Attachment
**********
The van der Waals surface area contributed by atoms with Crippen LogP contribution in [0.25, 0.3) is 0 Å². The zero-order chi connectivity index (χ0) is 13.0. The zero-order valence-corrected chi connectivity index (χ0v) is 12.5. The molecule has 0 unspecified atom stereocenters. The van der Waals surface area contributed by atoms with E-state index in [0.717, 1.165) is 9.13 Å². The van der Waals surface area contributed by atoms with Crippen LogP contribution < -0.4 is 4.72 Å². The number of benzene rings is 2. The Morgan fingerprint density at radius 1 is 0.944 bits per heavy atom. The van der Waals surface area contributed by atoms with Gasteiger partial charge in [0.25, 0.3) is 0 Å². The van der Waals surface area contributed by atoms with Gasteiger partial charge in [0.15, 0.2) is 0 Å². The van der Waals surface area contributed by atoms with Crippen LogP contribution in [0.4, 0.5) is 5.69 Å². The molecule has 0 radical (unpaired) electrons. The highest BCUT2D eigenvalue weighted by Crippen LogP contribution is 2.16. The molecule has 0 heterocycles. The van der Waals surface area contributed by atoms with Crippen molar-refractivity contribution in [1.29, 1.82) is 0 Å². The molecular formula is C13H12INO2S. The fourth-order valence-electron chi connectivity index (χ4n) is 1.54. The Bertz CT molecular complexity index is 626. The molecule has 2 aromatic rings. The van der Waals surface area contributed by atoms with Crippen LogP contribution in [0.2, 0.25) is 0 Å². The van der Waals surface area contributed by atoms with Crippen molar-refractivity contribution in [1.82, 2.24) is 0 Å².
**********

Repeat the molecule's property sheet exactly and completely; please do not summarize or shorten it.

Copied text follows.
The van der Waals surface area contributed by atoms with Crippen LogP contribution in [0.25, 0.3) is 0 Å². The zero-order chi connectivity index (χ0) is 13.0. The zero-order valence-corrected chi connectivity index (χ0v) is 12.5. The molecule has 0 unspecified atom stereocenters. The van der Waals surface area contributed by atoms with E-state index in [0.717, 1.165) is 9.13 Å². The van der Waals surface area contributed by atoms with Crippen LogP contribution < -0.4 is 4.72 Å². The number of benzene rings is 2. The Morgan fingerprint density at radius 1 is 0.944 bits per heavy atom. The van der Waals surface area contributed by atoms with Gasteiger partial charge in [0.25, 0.3) is 0 Å². The van der Waals surface area contributed by atoms with Gasteiger partial charge in [0.15, 0.2) is 0 Å². The van der Waals surface area contributed by atoms with Crippen LogP contribution in [0.4, 0.5) is 5.69 Å². The molecule has 0 radical (unpaired) electrons. The highest BCUT2D eigenvalue weighted by Crippen LogP contribution is 2.16. The molecule has 0 heterocycles. The van der Waals surface area contributed by atoms with Crippen molar-refractivity contribution in [1.29, 1.82) is 0 Å². The molecular formula is C13H12INO2S. The fourth-order valence-electron chi connectivity index (χ4n) is 1.54. The Bertz CT molecular complexity index is 626. The molecule has 2 aromatic rings. The van der Waals surface area contributed by atoms with Crippen LogP contribution in [0.2, 0.25) is 0 Å². The van der Waals surface area contributed by atoms with Crippen molar-refractivity contribution in [1.82, 2.24) is 0 Å².